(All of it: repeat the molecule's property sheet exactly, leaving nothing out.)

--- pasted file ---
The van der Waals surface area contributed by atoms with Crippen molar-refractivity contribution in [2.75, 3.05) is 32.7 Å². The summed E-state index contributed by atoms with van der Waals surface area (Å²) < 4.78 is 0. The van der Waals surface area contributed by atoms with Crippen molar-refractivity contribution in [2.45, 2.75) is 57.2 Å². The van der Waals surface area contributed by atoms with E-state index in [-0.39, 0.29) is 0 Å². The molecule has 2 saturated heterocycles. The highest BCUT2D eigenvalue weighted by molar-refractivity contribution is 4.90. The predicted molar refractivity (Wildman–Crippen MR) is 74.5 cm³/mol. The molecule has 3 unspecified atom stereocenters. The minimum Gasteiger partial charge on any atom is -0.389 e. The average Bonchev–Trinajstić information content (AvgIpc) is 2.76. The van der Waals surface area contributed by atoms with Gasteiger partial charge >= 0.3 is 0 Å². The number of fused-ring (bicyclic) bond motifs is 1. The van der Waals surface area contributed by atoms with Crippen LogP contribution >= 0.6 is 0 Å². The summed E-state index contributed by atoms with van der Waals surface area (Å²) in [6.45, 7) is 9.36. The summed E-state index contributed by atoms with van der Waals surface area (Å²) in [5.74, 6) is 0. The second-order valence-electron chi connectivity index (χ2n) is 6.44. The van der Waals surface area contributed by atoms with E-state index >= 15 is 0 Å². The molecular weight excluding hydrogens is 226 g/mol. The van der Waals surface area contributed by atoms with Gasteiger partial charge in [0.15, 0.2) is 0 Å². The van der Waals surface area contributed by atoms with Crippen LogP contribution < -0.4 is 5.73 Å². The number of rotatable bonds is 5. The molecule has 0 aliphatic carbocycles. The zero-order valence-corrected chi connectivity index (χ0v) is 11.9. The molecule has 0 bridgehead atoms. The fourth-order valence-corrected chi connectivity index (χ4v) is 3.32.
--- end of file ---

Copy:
The van der Waals surface area contributed by atoms with Crippen molar-refractivity contribution in [2.75, 3.05) is 32.7 Å². The summed E-state index contributed by atoms with van der Waals surface area (Å²) < 4.78 is 0. The van der Waals surface area contributed by atoms with Crippen molar-refractivity contribution in [2.45, 2.75) is 57.2 Å². The van der Waals surface area contributed by atoms with E-state index in [-0.39, 0.29) is 0 Å². The molecule has 2 saturated heterocycles. The highest BCUT2D eigenvalue weighted by molar-refractivity contribution is 4.90. The predicted molar refractivity (Wildman–Crippen MR) is 74.5 cm³/mol. The molecule has 3 unspecified atom stereocenters. The minimum Gasteiger partial charge on any atom is -0.389 e. The average Bonchev–Trinajstić information content (AvgIpc) is 2.76. The van der Waals surface area contributed by atoms with Gasteiger partial charge >= 0.3 is 0 Å². The number of fused-ring (bicyclic) bond motifs is 1. The van der Waals surface area contributed by atoms with Crippen LogP contribution >= 0.6 is 0 Å². The summed E-state index contributed by atoms with van der Waals surface area (Å²) in [6.45, 7) is 9.36. The summed E-state index contributed by atoms with van der Waals surface area (Å²) in [5.74, 6) is 0. The second-order valence-electron chi connectivity index (χ2n) is 6.44. The van der Waals surface area contributed by atoms with E-state index >= 15 is 0 Å². The molecular weight excluding hydrogens is 226 g/mol. The van der Waals surface area contributed by atoms with Gasteiger partial charge in [0.15, 0.2) is 0 Å². The van der Waals surface area contributed by atoms with Crippen LogP contribution < -0.4 is 5.73 Å². The number of rotatable bonds is 5. The molecule has 0 aliphatic carbocycles. The zero-order valence-corrected chi connectivity index (χ0v) is 11.9. The molecule has 0 bridgehead atoms. The fourth-order valence-corrected chi connectivity index (χ4v) is 3.32.